Who is Harris James (played by Scott Shepherd)? We heard or saw nothing of him (unless I missed it) until the previous episode where we learned he was (a) part of the investigation into the “Woodard Altercation” who discovered the backpack at the scene of the crime, and (b) missing. This week we learn more. Not long after the Woodard investigation, he went private, gave up a job that earned him, in his words, $15k and hemorrhoids, and took an apparently sweet, profitable job serving as the security chief for the Hoyt family. We also know this: He thinks Wayne has a pretty nice body.
What should we make of this? And what should we make of the fact that Tom was given a hard time by his old co-workers after word got out that the used to go to a “queer club”? Tough to say. On the Tom front, the main takeaway seems to be that 1980s Arkansas would be a tough place for a gay man to live, closeted or otherwise. (That he was evidently seeking a “cure” makes it all the sadder.) It also casts further doubt as to whether he fathered Will and especially Julie. When pushed in the interrogation room by Wayne and Roland, even he seems to have some doubts, but insists she’s his kid because he held, raised, and loved her.
Regardless of Purcell kid parentage, Wayne and Roland suspect he’s innocent, especially Roland, who’s grown close to Tom over the years. But clearing him means getting reacquainted with the loathsome Cousin Dan, who demands $7,000 for the information he eventually gives Tom for free: that Lucy was paid to keep silent by Mr. Hoyt (or someone in the Hoyt organization) and killed when she asked for more than she’d gotten already. And with that information, the central mystery comes a little more into focus, or seems to: We’re dealing with a pedophile ring run by the rich and powerful, one reminiscent of a debunked ’80s scandal centered in Omaha.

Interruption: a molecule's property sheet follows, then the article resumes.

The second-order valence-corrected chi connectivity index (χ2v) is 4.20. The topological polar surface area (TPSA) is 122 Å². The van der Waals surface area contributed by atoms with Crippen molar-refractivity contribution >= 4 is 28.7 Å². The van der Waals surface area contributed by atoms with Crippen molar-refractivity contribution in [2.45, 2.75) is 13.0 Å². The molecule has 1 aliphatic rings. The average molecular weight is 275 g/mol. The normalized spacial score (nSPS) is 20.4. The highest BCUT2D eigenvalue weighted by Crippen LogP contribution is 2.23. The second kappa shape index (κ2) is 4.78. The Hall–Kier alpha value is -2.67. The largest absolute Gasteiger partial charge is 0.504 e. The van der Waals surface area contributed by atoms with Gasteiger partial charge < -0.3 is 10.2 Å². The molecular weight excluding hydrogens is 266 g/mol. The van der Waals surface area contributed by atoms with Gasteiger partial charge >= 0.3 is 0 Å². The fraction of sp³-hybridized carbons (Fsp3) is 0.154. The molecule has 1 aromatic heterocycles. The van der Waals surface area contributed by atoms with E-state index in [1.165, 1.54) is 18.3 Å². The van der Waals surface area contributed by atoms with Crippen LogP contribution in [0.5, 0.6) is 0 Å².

Unless we’re not. We’re still two episodes away from the finale and there’s still a lot that doesn’t add up. Is Julie right that Tom isn’t her father? Is her father Hoyt, a man still unseen outside of hunting photographs? If so, why the casual reference to him last week? Then, of course, there’s this week’s other shocking late-episode development: the appearance of a one-eyed man matching the description of the man seen roaming the area of the murder in a fancy sedan in 1980 at one of Amelia’s reading in 1990. He confronts her, accuses her of exploiting the tragedy, suggests she has no real theory about the murder (which is probably fair to say), and then stalks off. Shaken, Amelia says only one word: “Dolls.”
If she’s right, this is the man who purchased those straw dolls from the “dear, good” (but pretty racist) Patty Faber, surfacing at last from the mists of memory and rumor. But if so, what does that mean? Were the Purcell kids meeting some strangers in the woods and was he one of them? If so, he seems pretty pissed for a murderer. He could be the key to the whole case! Except for one problem: This confrontation takes place in 1990 and Wayne and Roland still haven’t cracked it in 2015.